Così fan tutte, Opera Holland Park, OHP, June 2012Posted on 17 June 2012
This was a second hit for Opera Holland Park this season — a great team performance bringing Così fan tutte fully to life. Fine eighteenth century designs by Alex Eales, plus a cheerful sunny set in the centre of the stage, were accompanied by the chorus as an on-stage audience, and bright lighting design by Colin Grenfell that showed surprising changes at the end.
This production by Harry Fehr gets to grips with the wittiness of Mozart’s opera by being perfectly serious, but with a lightness of touch. The performers interacted perfectly with one another, the singing was a delight, and there was plenty of drama, from Dorabella baring her cleavage in lamentation during the early quintet in Act I, to Fiordiligi rolling on the floor in emotional agony after her Per pieta in Act II.
This opera runs a fair gamut of emotions, from the lovely trio Soave sia il vento, wishing gentle winds for the young men who have been unexpectedly called away for military duty, to those moments of musical discord that are left unresolved. Elizabeth Llewellyn was terrific as Fiordiligi, first coming into her own in Act I when she orders the lovers, disguised as Turks, out of the house, after which the others calm her down, fanning her with napkins, and she launches into Come scoglio immoto resta. Defiantly confirming that nothing can change her devotion, she showed real power, particularly on the top notes. Julia Riley as Dorabella sang beautifully and her acting was just as convincing in this female role as I have seen her in travesti roles. Joana Seara as the maid Despina was a delight, immediately brightening things up on stage with her charmingly resentful Che vita maladetta (What a cursed life). Her subsequent aria casting aspersions on the faithfulness of men and soldiers was very well done, and in her Una donna a quindici anni at the start of Act II, when she says that a fifteen year old girl should know the wiles of love, she accompanied her words with suitably coquettish gestures.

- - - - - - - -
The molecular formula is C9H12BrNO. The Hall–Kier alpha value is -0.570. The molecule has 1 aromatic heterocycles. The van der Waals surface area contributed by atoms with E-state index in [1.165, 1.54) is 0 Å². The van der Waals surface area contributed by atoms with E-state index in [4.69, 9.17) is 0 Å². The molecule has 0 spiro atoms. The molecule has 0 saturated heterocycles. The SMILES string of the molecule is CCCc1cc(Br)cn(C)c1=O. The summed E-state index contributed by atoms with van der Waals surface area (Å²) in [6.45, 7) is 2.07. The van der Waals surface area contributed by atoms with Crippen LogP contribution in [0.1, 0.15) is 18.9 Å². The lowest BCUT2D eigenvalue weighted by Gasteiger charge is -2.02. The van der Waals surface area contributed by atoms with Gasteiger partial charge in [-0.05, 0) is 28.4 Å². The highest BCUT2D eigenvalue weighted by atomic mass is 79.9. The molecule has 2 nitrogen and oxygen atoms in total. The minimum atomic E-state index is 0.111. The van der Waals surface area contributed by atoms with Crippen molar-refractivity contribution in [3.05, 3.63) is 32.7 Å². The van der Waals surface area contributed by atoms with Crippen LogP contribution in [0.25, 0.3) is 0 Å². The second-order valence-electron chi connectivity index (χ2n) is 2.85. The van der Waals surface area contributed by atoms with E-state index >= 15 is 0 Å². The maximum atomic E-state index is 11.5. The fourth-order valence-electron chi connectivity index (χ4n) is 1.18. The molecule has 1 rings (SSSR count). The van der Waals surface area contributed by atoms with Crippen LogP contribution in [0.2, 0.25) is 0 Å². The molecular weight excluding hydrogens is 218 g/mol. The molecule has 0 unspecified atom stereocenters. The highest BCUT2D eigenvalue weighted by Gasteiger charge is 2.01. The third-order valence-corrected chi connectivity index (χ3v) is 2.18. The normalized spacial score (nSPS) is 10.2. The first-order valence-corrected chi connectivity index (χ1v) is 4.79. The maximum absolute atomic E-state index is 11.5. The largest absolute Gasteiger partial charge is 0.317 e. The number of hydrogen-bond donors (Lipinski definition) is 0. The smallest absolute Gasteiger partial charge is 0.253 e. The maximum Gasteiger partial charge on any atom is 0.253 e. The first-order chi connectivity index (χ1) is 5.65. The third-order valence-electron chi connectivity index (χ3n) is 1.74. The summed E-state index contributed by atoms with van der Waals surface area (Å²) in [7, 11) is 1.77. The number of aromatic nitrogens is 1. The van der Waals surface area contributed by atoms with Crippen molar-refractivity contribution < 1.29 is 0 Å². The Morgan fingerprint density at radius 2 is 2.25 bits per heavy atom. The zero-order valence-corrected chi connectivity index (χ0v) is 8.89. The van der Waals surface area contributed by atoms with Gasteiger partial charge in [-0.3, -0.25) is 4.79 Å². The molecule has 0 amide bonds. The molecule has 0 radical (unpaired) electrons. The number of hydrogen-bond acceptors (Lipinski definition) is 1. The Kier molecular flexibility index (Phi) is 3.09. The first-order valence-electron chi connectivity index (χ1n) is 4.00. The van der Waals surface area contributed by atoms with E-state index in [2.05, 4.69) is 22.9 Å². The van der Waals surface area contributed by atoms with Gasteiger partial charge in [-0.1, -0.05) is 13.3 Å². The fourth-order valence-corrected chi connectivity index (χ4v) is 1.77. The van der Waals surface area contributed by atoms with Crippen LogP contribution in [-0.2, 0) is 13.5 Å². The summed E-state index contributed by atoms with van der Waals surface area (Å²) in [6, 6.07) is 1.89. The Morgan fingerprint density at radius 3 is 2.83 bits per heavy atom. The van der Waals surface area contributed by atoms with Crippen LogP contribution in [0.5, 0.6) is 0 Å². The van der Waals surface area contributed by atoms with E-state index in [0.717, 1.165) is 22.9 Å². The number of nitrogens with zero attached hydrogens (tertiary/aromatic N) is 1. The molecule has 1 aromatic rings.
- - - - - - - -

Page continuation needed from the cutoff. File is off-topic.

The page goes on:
Nicholas Garrett, who sang Don Giovanni at Holland Park two years ago, was a fine Don Alfonso, relishing the game he plays with the two young men, and his scheming with Despina. Dawid Kimberg sang well as Guglielmo, and his duet with Julia Riley as Dorabella in Act II was terrific. Andrew Staples as Ferrando delivered a beautiful Un’aura amorosa in Act I, and became suitably upset in Act II as he built up the emotion during In qual fiero contrasto, lamenting the turmoil in his own thoughts.
Thomas Kemp, conducting the City of London Sinfonia, gave fine support to the singers, letting the music breathe, and allowing Harry Fehr’s production to work its magic.
Performances continue until July 7 — click here for details, and note that evening performances start at 7:15.